As the leader of the people, Joshua waits until the end of the process of dividing the land before receiving his own inheritance. Just like Caleb, he requests and is granted a specific portion of land.
Joshua asks for Timnath-serah in the mountains of Efraim, and through the divine lots is granted his request. Timnath-serah is identified with the contemporary Palistinian village of Kifl Hares which is on the Trans-Samaria Highway near the settlement of Ariel.
Not only did Joshua inherit and settle Timnath-serah, he was buried there as well (Joshua 24:30). However, when referring to Joshua’s burial place in the Book of Judges it is called Timnat-heres, which means the portion of the sun, instead of Timnat-serah. It was given this second name because of the image of the sun that was engraved on Joshua’s tombstone; an allusion to the incident when Joshua stopped the son at Gibeon in order that the Children of Israel would be able to complete their military victory over the Amorites.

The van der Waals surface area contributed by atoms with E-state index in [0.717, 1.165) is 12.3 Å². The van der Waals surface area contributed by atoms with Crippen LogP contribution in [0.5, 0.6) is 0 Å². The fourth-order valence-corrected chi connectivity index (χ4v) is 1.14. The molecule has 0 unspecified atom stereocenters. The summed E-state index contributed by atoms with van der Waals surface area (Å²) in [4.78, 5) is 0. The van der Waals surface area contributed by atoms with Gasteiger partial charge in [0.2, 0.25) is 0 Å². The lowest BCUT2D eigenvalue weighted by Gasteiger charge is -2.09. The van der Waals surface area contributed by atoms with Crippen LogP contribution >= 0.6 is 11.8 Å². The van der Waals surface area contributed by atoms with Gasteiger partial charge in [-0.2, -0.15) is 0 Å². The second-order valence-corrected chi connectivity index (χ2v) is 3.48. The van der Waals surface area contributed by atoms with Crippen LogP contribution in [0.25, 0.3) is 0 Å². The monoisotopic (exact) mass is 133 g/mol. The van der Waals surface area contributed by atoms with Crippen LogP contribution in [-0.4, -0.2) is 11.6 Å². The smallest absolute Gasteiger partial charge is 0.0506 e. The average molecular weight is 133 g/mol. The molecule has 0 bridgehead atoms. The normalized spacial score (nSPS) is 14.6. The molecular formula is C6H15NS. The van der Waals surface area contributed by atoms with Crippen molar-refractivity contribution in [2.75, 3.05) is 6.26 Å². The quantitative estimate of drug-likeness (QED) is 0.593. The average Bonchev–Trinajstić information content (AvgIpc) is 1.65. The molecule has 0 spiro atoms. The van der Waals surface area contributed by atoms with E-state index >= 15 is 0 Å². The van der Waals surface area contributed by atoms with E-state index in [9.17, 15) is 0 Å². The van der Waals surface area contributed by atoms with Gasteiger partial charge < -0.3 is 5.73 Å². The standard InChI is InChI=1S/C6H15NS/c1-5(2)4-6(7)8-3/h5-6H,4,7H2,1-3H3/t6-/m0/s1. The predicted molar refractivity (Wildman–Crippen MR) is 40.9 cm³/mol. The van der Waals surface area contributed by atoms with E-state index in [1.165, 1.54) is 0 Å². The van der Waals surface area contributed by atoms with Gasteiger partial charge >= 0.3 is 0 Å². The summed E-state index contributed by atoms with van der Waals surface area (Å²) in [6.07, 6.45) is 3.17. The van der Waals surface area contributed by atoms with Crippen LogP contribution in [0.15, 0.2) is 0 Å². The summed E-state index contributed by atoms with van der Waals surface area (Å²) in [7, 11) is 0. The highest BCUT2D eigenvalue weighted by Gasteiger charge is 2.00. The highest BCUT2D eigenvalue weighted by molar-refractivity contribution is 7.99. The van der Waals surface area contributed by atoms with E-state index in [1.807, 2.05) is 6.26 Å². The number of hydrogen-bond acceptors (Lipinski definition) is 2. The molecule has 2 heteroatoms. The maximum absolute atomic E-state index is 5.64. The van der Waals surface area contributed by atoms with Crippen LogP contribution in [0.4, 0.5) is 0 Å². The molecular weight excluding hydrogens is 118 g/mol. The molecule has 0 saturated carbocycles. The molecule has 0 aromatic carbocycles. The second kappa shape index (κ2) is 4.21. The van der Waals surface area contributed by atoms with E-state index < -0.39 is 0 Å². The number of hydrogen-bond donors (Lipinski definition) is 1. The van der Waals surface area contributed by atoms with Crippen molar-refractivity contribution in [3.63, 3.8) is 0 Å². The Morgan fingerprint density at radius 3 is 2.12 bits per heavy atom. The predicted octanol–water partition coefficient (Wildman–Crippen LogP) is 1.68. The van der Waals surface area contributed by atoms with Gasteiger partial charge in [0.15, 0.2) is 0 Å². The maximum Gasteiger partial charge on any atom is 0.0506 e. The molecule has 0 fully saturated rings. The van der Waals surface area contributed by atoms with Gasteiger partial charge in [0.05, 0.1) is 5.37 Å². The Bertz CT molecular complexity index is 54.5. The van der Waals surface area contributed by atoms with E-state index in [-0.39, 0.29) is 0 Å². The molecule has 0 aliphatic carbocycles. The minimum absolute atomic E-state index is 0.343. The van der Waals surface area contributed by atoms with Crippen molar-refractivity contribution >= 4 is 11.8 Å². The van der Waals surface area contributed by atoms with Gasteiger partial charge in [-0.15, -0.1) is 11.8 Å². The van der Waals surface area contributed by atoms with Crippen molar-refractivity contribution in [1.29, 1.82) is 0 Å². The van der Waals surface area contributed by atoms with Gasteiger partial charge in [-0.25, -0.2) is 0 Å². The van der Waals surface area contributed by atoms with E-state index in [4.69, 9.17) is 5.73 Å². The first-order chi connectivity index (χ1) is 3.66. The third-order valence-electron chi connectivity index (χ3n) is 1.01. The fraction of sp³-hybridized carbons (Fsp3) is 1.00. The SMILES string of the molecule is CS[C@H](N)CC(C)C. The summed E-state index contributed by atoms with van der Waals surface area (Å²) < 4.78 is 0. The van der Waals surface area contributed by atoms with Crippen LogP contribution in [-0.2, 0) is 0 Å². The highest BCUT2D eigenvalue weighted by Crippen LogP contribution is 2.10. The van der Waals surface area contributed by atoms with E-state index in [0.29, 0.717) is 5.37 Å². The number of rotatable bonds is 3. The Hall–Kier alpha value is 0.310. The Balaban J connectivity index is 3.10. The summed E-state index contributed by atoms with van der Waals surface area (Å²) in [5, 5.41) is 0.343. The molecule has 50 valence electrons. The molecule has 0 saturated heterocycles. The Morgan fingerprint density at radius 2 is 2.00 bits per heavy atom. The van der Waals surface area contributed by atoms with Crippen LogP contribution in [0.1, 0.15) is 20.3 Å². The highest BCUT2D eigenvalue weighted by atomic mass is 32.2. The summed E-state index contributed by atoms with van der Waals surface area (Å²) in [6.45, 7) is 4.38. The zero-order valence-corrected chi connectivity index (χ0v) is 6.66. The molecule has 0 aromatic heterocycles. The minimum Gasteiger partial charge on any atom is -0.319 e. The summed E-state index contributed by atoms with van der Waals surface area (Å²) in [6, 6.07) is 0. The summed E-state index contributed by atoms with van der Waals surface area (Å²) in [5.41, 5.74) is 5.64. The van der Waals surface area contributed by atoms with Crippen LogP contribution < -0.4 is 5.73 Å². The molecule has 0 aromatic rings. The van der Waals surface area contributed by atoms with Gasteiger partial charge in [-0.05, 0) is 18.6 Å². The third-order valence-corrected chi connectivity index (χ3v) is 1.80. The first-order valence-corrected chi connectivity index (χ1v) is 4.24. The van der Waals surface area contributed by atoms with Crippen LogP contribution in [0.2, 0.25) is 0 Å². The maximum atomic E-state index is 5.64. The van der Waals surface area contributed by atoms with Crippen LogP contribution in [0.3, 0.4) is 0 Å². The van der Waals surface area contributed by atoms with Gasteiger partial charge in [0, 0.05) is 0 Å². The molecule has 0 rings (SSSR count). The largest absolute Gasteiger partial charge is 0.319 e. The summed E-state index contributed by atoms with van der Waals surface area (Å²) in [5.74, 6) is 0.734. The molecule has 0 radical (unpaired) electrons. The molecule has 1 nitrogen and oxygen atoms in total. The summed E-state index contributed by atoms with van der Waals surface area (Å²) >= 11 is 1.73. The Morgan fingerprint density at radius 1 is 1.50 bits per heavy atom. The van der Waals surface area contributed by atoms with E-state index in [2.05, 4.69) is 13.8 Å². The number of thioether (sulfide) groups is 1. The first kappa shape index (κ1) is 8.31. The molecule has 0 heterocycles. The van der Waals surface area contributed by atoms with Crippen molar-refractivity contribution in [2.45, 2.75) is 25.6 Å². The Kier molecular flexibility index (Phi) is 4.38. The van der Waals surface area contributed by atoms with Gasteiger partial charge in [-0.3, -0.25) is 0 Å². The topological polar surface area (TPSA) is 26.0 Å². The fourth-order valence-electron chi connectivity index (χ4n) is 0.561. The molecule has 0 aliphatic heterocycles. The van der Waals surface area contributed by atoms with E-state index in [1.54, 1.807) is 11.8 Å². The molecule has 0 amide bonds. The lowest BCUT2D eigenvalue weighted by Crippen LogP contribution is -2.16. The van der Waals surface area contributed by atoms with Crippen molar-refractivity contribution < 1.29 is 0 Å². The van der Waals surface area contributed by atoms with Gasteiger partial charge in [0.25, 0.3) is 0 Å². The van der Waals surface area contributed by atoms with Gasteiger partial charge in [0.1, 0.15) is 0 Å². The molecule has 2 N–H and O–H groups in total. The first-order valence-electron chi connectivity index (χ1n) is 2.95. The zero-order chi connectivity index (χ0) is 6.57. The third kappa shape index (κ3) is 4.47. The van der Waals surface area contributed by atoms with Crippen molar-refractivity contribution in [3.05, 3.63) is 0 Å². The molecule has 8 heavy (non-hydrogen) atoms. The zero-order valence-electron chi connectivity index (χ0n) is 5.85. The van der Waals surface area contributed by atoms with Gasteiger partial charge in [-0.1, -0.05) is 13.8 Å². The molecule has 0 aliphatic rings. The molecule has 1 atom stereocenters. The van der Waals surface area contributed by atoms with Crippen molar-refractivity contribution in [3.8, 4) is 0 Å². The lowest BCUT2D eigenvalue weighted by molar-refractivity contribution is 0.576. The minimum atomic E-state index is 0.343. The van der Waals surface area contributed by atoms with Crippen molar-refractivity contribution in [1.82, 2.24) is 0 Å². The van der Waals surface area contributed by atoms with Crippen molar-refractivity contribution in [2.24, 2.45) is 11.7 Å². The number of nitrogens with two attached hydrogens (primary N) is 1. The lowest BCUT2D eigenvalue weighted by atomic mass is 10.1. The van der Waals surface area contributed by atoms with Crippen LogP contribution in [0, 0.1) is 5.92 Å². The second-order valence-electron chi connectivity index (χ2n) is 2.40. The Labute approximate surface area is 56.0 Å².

Unlike Caleb and others who inherited existing towns already built by the Canaanites, Joshua was not able to simply move into Timnat-Serah and settle down. He first needed to build the city as mentioned in today’s verse. This is the task of leaders — to build something where nothing currently exists.
In contemporary Israel, many modern religious, political and business leaders have followed this model of building something out of nothing, and like Joshua, have been blessed by God with success. In the context of the miraculous growth of the State of Israel, many communities, schools, organizations and institutions, as well as fertile farmland and stunning landscapes, have risen out of nothingness.